Participants will leave this webinar with tools for increasing the discoverability of information on the open web.
This program will include presentation slides, bibliographic references to resources referenced to in the slides, and hands-on exercise material. The exercise material will include instructions, template records for attendees to practice applying Schema.org and JSON-LD, and example records as reference material.

Who Should Attend

Librarians and other professionals interested in increasing discovery of their organization’s information and collections on the open web. General knowledge of metadata concepts and standards is encouraged. Familiarity with the concept of data formats (XML, JSON, MARC, etc.) would be helpful.
Jacob Shelby is the Metadata Technologies Librarian at North Carolina State University (NCSU) Libraries, where he performs metadata activities that support library information services and collections. He has collaborated on endeavors to enhance the discovery of library services and collections on the open web, including exposing NCSU Libraries digital special collections data as Schema.org data. In addition to these endeavors, Jacob has taught workshops at NCSU Libraries on Schema.org and semantic markup.

cybersecurity kaspersky

Kaspersky Lab Has Been Working With Russian Intelligence

 Emails show the security-software maker developed products for the FSB and accompanied agents on raids. July 11, 2017, 4:00 AM CDT 
https://www.bloomberg.com/news/articles/2017-07-11/kaspersky-lab-has-been-working-with-russian-intelligence

WHY THE US GOVERNMENT SHOULDN’T BAN KASPERSKY SECURITY SOFTWARE

  09.04.17

https://www.wired.com/story/why-the-us-government-shouldnt-ban-kaspersky-security-software/

he General Services Administration (GSA) has ordered the removal of Kaspersky software platforms from its catalogues of approved vendors. Meanwhile, the Senate is considering a draft bill of the 2018 National Defense Acquisition Authorization (known as the NDAA, it specifies the size of and uses for the fiscal year 2018 US Defense Department budget) that would bar the use of Kaspersky products in the military.

W.H. cybersecurity coordinator warns against using Kaspersky Lab software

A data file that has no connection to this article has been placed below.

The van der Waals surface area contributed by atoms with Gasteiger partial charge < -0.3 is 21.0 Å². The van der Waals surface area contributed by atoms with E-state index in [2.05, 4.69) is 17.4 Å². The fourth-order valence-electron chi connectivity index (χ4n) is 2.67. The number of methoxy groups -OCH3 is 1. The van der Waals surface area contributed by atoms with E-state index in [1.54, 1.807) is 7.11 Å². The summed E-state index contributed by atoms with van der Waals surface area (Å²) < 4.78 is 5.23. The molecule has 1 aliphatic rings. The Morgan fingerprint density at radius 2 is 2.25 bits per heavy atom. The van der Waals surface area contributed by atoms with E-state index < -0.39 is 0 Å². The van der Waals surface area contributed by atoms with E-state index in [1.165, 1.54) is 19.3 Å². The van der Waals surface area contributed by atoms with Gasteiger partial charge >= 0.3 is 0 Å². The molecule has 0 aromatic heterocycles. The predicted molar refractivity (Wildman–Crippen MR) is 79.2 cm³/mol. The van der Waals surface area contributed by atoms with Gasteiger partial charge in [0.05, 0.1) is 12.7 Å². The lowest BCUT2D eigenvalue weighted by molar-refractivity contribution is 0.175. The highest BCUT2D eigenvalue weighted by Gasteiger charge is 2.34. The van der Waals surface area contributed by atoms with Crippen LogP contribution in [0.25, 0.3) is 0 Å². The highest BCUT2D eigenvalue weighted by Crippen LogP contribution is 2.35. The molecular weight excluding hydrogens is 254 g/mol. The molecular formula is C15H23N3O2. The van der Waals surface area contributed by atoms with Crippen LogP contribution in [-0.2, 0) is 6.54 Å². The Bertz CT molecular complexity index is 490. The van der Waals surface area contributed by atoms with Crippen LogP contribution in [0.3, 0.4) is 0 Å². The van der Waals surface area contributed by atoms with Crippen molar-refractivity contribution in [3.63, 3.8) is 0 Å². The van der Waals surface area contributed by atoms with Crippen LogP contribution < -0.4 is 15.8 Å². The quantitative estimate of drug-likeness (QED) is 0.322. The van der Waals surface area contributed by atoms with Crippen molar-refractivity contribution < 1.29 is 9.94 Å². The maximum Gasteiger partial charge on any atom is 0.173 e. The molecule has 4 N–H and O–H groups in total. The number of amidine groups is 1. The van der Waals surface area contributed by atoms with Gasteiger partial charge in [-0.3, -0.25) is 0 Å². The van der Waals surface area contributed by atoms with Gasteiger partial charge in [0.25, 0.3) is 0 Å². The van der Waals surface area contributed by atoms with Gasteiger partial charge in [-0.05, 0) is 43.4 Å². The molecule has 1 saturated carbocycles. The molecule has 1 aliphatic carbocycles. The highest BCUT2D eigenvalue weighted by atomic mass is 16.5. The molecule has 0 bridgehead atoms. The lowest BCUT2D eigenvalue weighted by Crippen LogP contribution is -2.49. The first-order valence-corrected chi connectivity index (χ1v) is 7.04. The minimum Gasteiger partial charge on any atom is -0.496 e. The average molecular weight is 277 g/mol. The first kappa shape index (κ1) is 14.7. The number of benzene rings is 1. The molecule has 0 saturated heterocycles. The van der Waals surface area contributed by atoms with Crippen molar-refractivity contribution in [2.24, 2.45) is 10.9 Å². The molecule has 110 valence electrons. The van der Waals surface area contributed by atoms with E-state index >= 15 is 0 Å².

https://www.cbsnews.com/news/kasperksy-lab-software-suspected-ties-russian-intelligence-rob-joyce/

Kaspersky: Russia responds to US ban on software

14 September 2017 http://www.bbc.com/news/world-us-canada-41262049

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KASPERSKY, RUSSIA, AND THE ANTIVIRUS PARADOX

 10.11.17

https://www.wired.com/story/kaspersky-russia-antivirus/

Israel and Russia’s overlapping hacks of Kaspersky complicate espionage narrative

Israel and Russia’s overlapping hacks of Kaspersky complicate espionage narrative

The whole ordeal is a nightmare for Kaspersky Lab. The company looks incompetent at preventing state-sponsored hacks in the best-case scenario and complicit with the Russian government in the worst-case scenario. However it plays out, the unfolding drama will certainly hurt the software maker’s footprint in the U.S., where Congress has already taken action to purge the government of the company’s software.

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more on cybersecurity in this IMS blog
http://blog.stcloudstate.edu/ims?s=cybersecurity

wifi cybersecurity

All wifi networks’ are vulnerable to hacking, security expert discovers

WPA2 protocol used by vast majority of wifi connections has been broken by Belgian researchers, highlighting potential for internet traffic to be exposed

Mathy Vanhoef, a security expert at Belgian university KU Leuven, discovered the weakness in the wireless security protocol WPA2, and published details of the flaw on Monday morning.

The United States Computer Emergency Readiness Team (Cert) issued a warning on Sunday in response to the vulnerability.

“The impact of exploiting these vulnerabilities includes decryption, packet replay, TCP connection hijacking, HTTP content injection and others,” the alert says, detailing a number of potential attacks. It adds that, since the vulnerability is in the protocol itself, rather than any specific device or software, “most or all correct implementations of the standard will be affected”.

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more on cybersecurity in this IMS blog
http://blog.stcloudstate.edu/ims?s=cybersecurity